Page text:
Total Population Projections

The U.S. population is projected to be near 420 million in 2042 (up from 315 million in 2017). But population growth varies by region. For example, some states are expected to grow rapidly because of migration, while others will have slower-than-average growth or even decline as a result of domestic migration patterns and/or natural decrease (more deaths than births). By 2060, we estimate that about 43% of states will have more people due primarily to natural increase and not including international migration. The fastest growing states over that period—the ones experiencing more than 100% population growth—will be Nevada, Idaho, Utah, Texas and Florida.

Overall birth rates in those five states were at least 50% higher than those in any other state in 2016. In contrast, North Dakota’s population declined 2.2% between 2015 and 2016—the largest percentage drop among all states during that time period. The population also fell slightly in West Virginia (0.3%) and Wyoming (0.4%). Between 2020 and 2030, nine states are projected to lose population: Alaska, Connecticut, Illinois, Maine, Mississippi, New Mexico, Pennsylvania, Vermont and Wyoming. In addition to declines caused by domestic migration losses or low fertility rates (which occur when women bear fewer children), these eight declining states are also affected by an aging population with relatively low levels of immigration from abroad or within their borders.

Overpopulation in the US

Most experts agree that overpopulation is a serious issue in some parts of Africa, Asia, and South America. Although we don’t often think about it, overpopulation is a real problem in the US. There are currently 334 million people living in America. It’s projected that by 2032, there will be more than 400 million people living here—and those projections might be overly optimistic! When you consider where most Americans live (urban areas), it’s easy to see how overcrowding becomes an issue. Cities get really congested because there are so many people packed into tight spaces. Plus, when there are too many people crammed together in one place, it can lead to all sorts of problems—like crime and disease.

The good news is that while our population continues to grow at a rapid pace, our overall fertility rate has been declining for decades. This means that we’re having fewer children on average than previous generations did. As fertility rates continue to decline across all racial groups, our population growth should eventually level off or even start shrinking. Even though our population is growing rapidly now, hopefully it won’t be long before things stabilize!

Components of Population Change

Population change is driven by two main components—natural increase and net migration. Natural increase accounts for births minus deaths. Net migration, or net international migration, encompasses both immigration and emigration (the movement of people out of a country). These numbers can fluctuate year-to-year, but a good rule is that as long as there are more births than deaths—more additions than subtractions—population will grow. Births, deaths, and immigration are known as components of population change. In 2016, there were a total of 1.2 million births in us and more than 2.6 million deaths. The difference between these two figures yielded an annual natural increase (births minus deaths) of around 540,000 people that year.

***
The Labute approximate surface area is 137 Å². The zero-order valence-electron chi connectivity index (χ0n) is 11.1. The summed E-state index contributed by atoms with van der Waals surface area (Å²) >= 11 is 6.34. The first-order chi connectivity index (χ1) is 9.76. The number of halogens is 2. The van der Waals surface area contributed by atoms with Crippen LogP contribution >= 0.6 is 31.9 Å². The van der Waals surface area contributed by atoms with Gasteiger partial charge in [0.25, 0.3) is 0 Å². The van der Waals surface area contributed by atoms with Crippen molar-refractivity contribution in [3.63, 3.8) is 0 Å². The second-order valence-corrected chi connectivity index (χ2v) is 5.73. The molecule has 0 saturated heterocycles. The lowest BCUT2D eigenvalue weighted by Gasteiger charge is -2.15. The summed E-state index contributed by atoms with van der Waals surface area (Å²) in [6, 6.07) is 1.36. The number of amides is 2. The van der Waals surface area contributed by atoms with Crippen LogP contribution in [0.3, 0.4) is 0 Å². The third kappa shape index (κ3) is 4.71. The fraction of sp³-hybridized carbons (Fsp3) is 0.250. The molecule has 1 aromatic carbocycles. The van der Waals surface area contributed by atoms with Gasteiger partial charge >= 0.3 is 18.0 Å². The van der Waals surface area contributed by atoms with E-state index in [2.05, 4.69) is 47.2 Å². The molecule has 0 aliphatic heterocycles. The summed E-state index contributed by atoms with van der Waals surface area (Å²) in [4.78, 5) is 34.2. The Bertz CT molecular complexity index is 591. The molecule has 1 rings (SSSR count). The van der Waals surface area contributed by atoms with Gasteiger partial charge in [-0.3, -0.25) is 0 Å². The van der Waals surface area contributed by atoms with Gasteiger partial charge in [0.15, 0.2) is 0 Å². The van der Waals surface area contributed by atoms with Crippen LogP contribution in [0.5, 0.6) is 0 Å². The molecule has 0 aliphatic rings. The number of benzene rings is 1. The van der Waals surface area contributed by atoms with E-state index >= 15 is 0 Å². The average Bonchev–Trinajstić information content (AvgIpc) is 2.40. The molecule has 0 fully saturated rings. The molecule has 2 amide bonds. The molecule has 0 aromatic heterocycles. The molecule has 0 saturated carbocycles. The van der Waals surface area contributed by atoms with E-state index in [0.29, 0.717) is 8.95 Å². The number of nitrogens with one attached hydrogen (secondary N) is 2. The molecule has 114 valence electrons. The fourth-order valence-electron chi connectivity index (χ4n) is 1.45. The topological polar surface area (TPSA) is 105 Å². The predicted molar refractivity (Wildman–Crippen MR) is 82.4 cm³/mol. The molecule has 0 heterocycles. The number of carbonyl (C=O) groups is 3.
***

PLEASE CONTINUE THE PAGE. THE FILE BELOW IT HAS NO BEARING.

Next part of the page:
International Migration

The most recent estimates from July 2015 put the U.S. population at 318.9 million, up about 1% from July 2014 and 3.2% over July 2010 (the 2010 Census). The country’s population has increased by more than a third since 1990 when it was approximately 248 million. The U.S. is expected to grow even larger by 2050 when it is projected to reach 415 million, according to the Census Bureau’s National Population Projections: 2015-2050 report released in December 2014. This projection suggests that if current trends continue, another 100 million people will be added in 40 years—for a total population approaching 440 million people (see graph below). The main reason for such growth? More births than deaths and immigration from other countries.

The population projections are based on three assumptions: life expectancy at birth remains constant; net international migration remains constant; and net illegal immigration becomes zero after 2008. The middle series assumes an average annual population increase of 0.7%, while the high series assumes an average annual increase of 1%. According to these projections, between 2015 and 2025 natural increase (births minus deaths) will account for just under half of overall population growth, with 49% coming from net international migration and 2% from net illegal immigration. In 2035, natural increase accounts for just over one-third of overall population growth, with 54% coming from net international migration and 4% from net illegal immigration.

(Source: U.S. Census Bureau, United Nations,


Disclaimer: The data research report we present here is based on information found from various sources. We are not liable for any financial loss, errors, or damages of any kind that may result from the use of the information herein. We acknowledge that though we try to report accurately, we cannot verify the absolute facts of everything that has been represented.